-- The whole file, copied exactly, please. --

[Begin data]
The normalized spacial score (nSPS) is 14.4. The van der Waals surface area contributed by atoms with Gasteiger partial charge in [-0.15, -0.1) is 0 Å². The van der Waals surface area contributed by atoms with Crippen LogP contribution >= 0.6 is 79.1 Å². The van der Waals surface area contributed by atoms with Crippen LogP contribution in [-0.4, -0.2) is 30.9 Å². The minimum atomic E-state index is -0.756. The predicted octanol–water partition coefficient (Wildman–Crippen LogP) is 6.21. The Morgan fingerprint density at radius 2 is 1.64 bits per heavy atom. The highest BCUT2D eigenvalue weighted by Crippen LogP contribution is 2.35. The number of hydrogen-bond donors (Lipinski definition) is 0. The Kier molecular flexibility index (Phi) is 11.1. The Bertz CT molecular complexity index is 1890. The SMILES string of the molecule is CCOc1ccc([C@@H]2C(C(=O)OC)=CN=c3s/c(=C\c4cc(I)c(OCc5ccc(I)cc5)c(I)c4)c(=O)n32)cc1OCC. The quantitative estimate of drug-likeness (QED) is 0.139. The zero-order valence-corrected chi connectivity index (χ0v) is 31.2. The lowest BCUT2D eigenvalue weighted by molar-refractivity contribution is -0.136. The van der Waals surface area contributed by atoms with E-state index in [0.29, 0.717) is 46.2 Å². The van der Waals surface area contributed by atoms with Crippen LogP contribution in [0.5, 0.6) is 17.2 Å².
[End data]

The normalized spacial score (nSPS) is 14.4. The van der Waals surface area contributed by atoms with Gasteiger partial charge in [-0.15, -0.1) is 0 Å². The van der Waals surface area contributed by atoms with Crippen LogP contribution >= 0.6 is 79.1 Å². The van der Waals surface area contributed by atoms with Crippen LogP contribution in [-0.4, -0.2) is 30.9 Å². The minimum atomic E-state index is -0.756. The predicted octanol–water partition coefficient (Wildman–Crippen LogP) is 6.21. The Morgan fingerprint density at radius 2 is 1.64 bits per heavy atom. The highest BCUT2D eigenvalue weighted by Crippen LogP contribution is 2.35. The number of hydrogen-bond donors (Lipinski definition) is 0. The Kier molecular flexibility index (Phi) is 11.1. The Bertz CT molecular complexity index is 1890. The SMILES string of the molecule is CCOc1ccc([C@@H]2C(C(=O)OC)=CN=c3s/c(=C\c4cc(I)c(OCc5ccc(I)cc5)c(I)c4)c(=O)n32)cc1OCC. The quantitative estimate of drug-likeness (QED) is 0.139. The zero-order valence-corrected chi connectivity index (χ0v) is 31.2. The lowest BCUT2D eigenvalue weighted by molar-refractivity contribution is -0.136. The van der Waals surface area contributed by atoms with E-state index in [0.29, 0.717) is 46.2 Å². The van der Waals surface area contributed by atoms with Crippen LogP contribution in [0.5, 0.6) is 17.2 Å².